Homelessness Reaches ‘All-Time Record’ in New York City
Homelessness Reaches ‘All-Time Record’ in New York City
A record number of single adults are homeless in New York City, and even those with a roof over their heads are living precariously, part of a nationwide trend that counters the economic recovery narrative pushed by the US politicians.

In January, a record high of 63,839 men, women, and children slept in New York City shelters each night, according to the State of the Homeless 2019 report released by The Coalition for the Homeless. The Big Apple has struggled for decades to alleviate the crisis, stemming from the “severe lack” of affordable housing, a reportreleased on April 30 stated, the Epoch Times reported.

In February, the numbers were similar, with an average of 63,615 sleeping in shelters, a little short of the record high. During the month, 18,212 single adults slept in shelters each night, up 150 percent from 2009.

Data revealed that between September 2018 and April 2019, the number of single adults in DHS shelters reached a new nightly record high 32 times. Meanwhile, in fiscal year 2018, 133,284 individuals spent at least one night in a New York City DHS shelter, an increase of 61 percent since fiscal year 2002, when the total figure was was 82,808.

The Coalition for the Homeless also included a “report card” that rates the governments on their efforts to prevent homelessness. The Coalition gave New York City Mayor Bill de Blasio a “failing grade on his efforts to create sufficient housing” and Gov. Andrew Cuomo “multiple failing grades on housing vouchers, homelessness prevention, and systematic cost-shifting practices that unduly burden the City.”

Cuomo is set to become the highest-paid governor in the United States due to a pay increase approved by lawmakers in the Democrat-led Senate and Assembly. Cuomo’s salary would gradually increase to $250,000 on Jan. 1. 2021, from the current $179,000, as part of the new state budget. Lawmakers approved the raise in a vote early on April 1.

“New York City’s homelessness crisis will not improve until the Mayor uses every tool at his disposal,” said Giselle Routhier, policy director for the Coalition for the Homeless. “That means devoting at least 30,000 apartments in his ‘Housing New York 2.0’ affordable housing plan for homeless New Yorkers, with at least 24,000 of those apartments to be created through new construction.”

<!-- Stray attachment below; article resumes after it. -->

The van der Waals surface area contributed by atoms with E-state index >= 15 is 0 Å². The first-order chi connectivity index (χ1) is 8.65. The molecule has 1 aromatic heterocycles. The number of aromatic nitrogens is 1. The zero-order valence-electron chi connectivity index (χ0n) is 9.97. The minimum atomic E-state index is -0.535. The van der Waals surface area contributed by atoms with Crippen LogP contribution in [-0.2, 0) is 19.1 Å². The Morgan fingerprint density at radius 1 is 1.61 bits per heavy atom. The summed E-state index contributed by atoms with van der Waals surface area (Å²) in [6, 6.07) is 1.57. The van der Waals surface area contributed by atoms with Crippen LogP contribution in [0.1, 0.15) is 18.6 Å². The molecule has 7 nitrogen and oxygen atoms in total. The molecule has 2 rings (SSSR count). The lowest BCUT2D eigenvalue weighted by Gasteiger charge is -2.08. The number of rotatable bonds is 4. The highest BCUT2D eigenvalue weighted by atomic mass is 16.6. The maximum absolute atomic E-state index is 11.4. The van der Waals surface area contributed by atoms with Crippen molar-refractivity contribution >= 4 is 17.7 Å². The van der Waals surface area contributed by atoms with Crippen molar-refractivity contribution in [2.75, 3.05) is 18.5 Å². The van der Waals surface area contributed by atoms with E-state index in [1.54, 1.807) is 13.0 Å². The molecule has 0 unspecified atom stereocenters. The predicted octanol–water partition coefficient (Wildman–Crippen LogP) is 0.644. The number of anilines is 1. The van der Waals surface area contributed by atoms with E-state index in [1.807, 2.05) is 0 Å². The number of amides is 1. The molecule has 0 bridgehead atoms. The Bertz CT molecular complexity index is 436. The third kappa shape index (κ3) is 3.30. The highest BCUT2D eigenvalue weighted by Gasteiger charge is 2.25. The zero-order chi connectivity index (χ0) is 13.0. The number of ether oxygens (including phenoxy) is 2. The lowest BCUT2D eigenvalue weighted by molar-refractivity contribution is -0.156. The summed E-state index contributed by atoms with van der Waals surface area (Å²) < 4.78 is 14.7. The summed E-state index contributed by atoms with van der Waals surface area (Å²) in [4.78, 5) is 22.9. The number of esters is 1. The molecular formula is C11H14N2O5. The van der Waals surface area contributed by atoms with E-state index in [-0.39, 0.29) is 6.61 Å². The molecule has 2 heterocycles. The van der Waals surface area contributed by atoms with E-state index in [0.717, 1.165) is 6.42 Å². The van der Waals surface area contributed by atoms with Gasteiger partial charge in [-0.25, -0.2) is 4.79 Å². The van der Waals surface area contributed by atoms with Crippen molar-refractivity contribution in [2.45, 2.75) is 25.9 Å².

In 2018, the number of homeless families “decreased slightly,” while the number of homeless single adults increased by 9 percent, the report revealed. It also called on both the city and the state to improve shelter conditions and processes to lessen the trauma experienced by homeless people.

“New York is facing its worst homeless crisis since the Great Depression and we have failed at the state level to adequately combat this growing epidemic,” said Assemblyman Andrew Hevesi.

It comes as New York state faces a $2.3 billion budget shortfall, stemming from a drop in income tax collections, according to Comptroller Tom DiNapoli and Cuomo.

In March, Cuomo signed off on a $175 billion budget for New York state that also included a controversial new congestion pricing program for Manhattan. The program is being touted as a way to decrease traffic in congested parts of Manhattan, but punishes drivers with higher fees for driving into the city—pushing them to reconsider using the poorly managed public transportation system.